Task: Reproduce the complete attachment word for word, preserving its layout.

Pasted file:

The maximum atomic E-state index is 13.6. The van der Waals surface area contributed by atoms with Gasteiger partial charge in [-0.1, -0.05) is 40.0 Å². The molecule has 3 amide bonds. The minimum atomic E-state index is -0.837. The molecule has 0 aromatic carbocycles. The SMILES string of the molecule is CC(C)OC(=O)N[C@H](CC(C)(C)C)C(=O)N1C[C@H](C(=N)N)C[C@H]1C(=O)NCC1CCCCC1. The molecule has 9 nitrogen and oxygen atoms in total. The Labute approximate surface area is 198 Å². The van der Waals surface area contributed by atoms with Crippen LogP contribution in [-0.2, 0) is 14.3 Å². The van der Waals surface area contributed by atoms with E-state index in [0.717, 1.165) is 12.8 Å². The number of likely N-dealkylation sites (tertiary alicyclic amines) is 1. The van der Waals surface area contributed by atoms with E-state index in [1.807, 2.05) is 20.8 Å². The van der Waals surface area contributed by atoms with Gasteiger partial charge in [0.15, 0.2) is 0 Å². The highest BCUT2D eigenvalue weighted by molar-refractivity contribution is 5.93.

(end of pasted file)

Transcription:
The maximum atomic E-state index is 13.6. The van der Waals surface area contributed by atoms with Gasteiger partial charge in [-0.1, -0.05) is 40.0 Å². The molecule has 3 amide bonds. The minimum atomic E-state index is -0.837. The molecule has 0 aromatic carbocycles. The SMILES string of the molecule is CC(C)OC(=O)N[C@H](CC(C)(C)C)C(=O)N1C[C@H](C(=N)N)C[C@H]1C(=O)NCC1CCCCC1. The molecule has 9 nitrogen and oxygen atoms in total. The Labute approximate surface area is 198 Å². The van der Waals surface area contributed by atoms with Crippen LogP contribution in [-0.2, 0) is 14.3 Å². The van der Waals surface area contributed by atoms with E-state index in [0.717, 1.165) is 12.8 Å². The number of likely N-dealkylation sites (tertiary alicyclic amines) is 1. The van der Waals surface area contributed by atoms with E-state index in [1.807, 2.05) is 20.8 Å². The van der Waals surface area contributed by atoms with Gasteiger partial charge in [0.15, 0.2) is 0 Å². The highest BCUT2D eigenvalue weighted by molar-refractivity contribution is 5.93.